The failings of motherhood also feature in Going Ashore, one of the standouts from Gallant’s early pieces. Following the break-up of the latest in string of doomed relationships, Mrs Ellenger has taken her twelve-year-old-daughter, Emma, on a cross-continental cruise in the hope of finding some male companionship. As a consequence, young Emma must amuse herself with the other passengers on the ship – individuals like the Munns, a dowdy mother-and-daughter pairing, complete with old-fashioned tweeds and pearls.

Mrs E is the sort of neglectful mother one finds in a Richard Yates novel, like Pookie from The Easter Parade or Alice from A Special Providence. There’s an air of tragedy here, characterised by an attraction to unsuitable men, typically fuelled by a fondness for drink.

The story ends with Mrs Ellenger returning the cabin she is sharing with Emma, tearful and emotional following another disappointing dalliance. As such, she makes a desperate appeal to her daughter, urging her never to get married – clearly no good will ever come of it.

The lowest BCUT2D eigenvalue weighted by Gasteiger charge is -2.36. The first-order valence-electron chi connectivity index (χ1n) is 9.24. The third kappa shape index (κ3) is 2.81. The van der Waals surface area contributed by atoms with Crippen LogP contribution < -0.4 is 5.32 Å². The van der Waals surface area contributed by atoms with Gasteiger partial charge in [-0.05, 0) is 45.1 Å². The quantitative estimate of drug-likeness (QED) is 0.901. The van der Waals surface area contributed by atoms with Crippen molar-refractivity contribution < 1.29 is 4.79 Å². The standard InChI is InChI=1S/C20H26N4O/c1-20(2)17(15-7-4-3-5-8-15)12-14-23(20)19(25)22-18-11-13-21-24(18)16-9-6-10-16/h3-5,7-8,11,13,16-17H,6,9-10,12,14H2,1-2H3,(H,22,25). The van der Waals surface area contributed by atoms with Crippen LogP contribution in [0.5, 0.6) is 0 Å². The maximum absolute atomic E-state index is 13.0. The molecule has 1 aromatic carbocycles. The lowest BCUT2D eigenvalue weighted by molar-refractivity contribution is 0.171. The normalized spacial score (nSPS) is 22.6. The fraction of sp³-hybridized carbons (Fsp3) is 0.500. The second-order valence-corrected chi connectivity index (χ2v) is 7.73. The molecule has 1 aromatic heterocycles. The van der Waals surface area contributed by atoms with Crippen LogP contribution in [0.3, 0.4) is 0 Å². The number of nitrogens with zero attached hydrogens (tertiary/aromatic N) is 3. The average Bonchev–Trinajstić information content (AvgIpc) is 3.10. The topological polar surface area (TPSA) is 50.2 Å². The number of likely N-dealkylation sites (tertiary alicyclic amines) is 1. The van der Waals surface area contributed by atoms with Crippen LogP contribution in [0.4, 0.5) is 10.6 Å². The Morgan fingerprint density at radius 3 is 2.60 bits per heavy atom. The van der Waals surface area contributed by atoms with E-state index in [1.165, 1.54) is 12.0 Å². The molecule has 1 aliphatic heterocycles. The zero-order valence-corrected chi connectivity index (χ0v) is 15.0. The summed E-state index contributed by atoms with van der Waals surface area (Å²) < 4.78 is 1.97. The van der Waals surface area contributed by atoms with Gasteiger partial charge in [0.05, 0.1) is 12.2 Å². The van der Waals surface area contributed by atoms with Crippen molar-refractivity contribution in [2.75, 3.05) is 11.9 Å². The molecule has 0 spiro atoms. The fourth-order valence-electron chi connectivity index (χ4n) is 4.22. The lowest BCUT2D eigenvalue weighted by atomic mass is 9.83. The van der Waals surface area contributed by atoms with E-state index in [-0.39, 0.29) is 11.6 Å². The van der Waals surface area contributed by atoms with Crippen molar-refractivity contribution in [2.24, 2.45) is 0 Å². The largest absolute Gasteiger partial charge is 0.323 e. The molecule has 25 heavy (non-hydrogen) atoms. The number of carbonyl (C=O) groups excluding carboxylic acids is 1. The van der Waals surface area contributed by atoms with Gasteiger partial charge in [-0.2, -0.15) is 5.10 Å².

Her mother had stopped crying. Her voice changed. She said, loud and matter-of-fact, “He’s got a wife someplace. He only told me now, a minute ago. Why? Why not right at the beginning, in the bar? I’m not like that. I want something different, a friend.” […] “Don’t ever get married, Emma,” she said. “Don’t have anything to do with men. Your father was no good. Jimmy Salter was no good. This one’s no better. He’s got a wife and look at how–Promise me you’ll never get married. We should always stick together, you and I. Promise me we’ll always stay together.” (p. 95)